Sermon – Christmas Eve – Luke 2:14 – "Gloria In Excelsis Deo" – 12/24/10

There is an old legend, and it is really nothing more than that, that years after the that first birth announcement was given to those shepherds, some of the older shepherds were trying to remember how that song that the angels sang went, on that night when they were keeping watch over their flocks. As they sat on the hillside under the stars at night keeping watch over their flock, they tried again and again to recall the words and the tune. As they struggled for recall, they heard a lamb bleating in the distance. Another one had gone astray. They each looked at each other to see which would leave the warmth of the fire to go into the cold, dark night to rescue the lost sheep. Finally, a young boy who, would have been too young to have heard the angel's announcement that first Christmas night, got up from the campfire and went out in the dark of the night to find the lost sheep. Finding the lamb, he lifted it onto his shoulders and brought it back to the fold. As the young boy drew near, he was humming a tune that he had learned from his father who said that he had heard it one night while keeping watch over his flocks by night. It was the tune to the song that the angels had sung on that first Christmas night.

"Gloria in Excelsis Deo!"
"Glory to God in the highest, and on earth peace among those with whom he is pleased."

This evening, we've left the comfort of our homes to hear that song that the shepherds heard on that first Christmas night. We want to share in the mystery of that night and experience their amazement. We want that fear that they must have felt to touch us too. And most of all, we want to hear for ourselves that good news that they heard.

Of course, it's impossible for us to replicate their fear and amazement and the mind-blowing wonder of it all. And that's because know more than they did. They didn't know this was coming or what it all meant or where it was all leading. But we do.

But the one thing that is the same for us as it was for them is the "good news" that announced to them. It's the same good news that is announced to us this evening. "Fear not, for behold I bring you good news of a great joy that will be for all people. For unto you is born this day in the city of David a Savior, who is Christ the Lord."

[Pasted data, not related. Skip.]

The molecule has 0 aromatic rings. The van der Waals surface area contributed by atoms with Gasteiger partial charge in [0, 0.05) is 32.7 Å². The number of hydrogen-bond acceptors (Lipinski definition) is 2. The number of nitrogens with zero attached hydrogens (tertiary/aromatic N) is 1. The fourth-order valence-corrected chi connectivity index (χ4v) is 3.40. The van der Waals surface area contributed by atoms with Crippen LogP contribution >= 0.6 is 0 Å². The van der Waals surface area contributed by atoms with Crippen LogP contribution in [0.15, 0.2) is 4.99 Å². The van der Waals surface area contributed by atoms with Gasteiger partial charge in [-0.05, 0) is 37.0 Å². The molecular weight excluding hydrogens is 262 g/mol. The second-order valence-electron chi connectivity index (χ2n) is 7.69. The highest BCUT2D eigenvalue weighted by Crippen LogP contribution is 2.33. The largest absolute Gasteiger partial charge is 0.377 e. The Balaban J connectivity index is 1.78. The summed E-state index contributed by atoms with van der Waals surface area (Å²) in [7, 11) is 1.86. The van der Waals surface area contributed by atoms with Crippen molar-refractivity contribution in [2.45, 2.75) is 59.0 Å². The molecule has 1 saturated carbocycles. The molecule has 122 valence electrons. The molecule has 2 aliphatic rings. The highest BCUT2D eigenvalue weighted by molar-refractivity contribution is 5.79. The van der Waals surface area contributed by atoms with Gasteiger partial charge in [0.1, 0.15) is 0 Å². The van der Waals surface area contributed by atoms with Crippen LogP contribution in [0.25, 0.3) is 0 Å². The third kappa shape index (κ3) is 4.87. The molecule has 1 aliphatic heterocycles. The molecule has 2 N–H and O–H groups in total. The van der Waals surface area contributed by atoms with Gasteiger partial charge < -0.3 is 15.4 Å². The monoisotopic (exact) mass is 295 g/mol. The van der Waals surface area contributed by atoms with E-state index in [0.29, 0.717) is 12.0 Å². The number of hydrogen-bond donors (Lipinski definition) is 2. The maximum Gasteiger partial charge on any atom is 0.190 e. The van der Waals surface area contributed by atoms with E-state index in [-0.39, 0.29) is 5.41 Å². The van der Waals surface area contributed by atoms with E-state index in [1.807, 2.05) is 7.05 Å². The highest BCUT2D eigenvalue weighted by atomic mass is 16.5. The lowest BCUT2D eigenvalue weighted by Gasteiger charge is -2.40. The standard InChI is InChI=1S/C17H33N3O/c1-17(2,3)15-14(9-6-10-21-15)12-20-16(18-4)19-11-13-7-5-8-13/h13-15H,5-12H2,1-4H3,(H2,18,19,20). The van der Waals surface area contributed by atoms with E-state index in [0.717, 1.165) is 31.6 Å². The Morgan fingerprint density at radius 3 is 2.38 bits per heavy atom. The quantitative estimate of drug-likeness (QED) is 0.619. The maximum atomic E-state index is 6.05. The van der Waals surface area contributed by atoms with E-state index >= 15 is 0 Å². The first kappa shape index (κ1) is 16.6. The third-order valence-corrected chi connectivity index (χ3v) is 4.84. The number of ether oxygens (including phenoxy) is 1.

We need look no further than the choir that is commissioned to sing this song to comprehend its significance. It was a common practice in the Middle East that when a baby boy was born, friends of the new parents would hire local musicians who would come to the house and greet the newborn with music and song.

Mary and Joseph however, were out of town when the time came for Jesus to be born. None of their friends even knew that she had given birth let alone where to send the musicians.

But the angels knew. While the whole world went about it's business, unaware of the eternal moment that had fully come, this heavenly choir was busy keeping the appointment for which they had been commissioned since the foundations of the earth were laid.

Normally, heaven and earth are so far separated one from the other that there is no connection between the two. Normally, we're not able to look up into heaven and see those who live there and what they're doing. Rarely, someone like Isaiah or John is taken up to heaven and sees what's going on up there. And we see through their report.

We may sometimes have a feeling that those in heaven are able to look down and see us, and what we're doing. And we can't help but wonder sometimes what they must think as they watch us go about our daily routines. How often do you think that the inhabitants of heaven must shake their head and say, 'if they only knew how meaningless and temporary are the things they devote so much time and attention to and how clueless they are of the truly meaningful, eternal things that all around them.'

But here, in this field just outside of Bethlehem, heaven and earth are mingled together into one. It's a new heaven and a new earth, where the boundary line between the two is momentarily removed. Heaven touches earth and earth is all wrapped up in heaven, and men see angels with their two, earthly eyes and hear them with their two, earthly ears.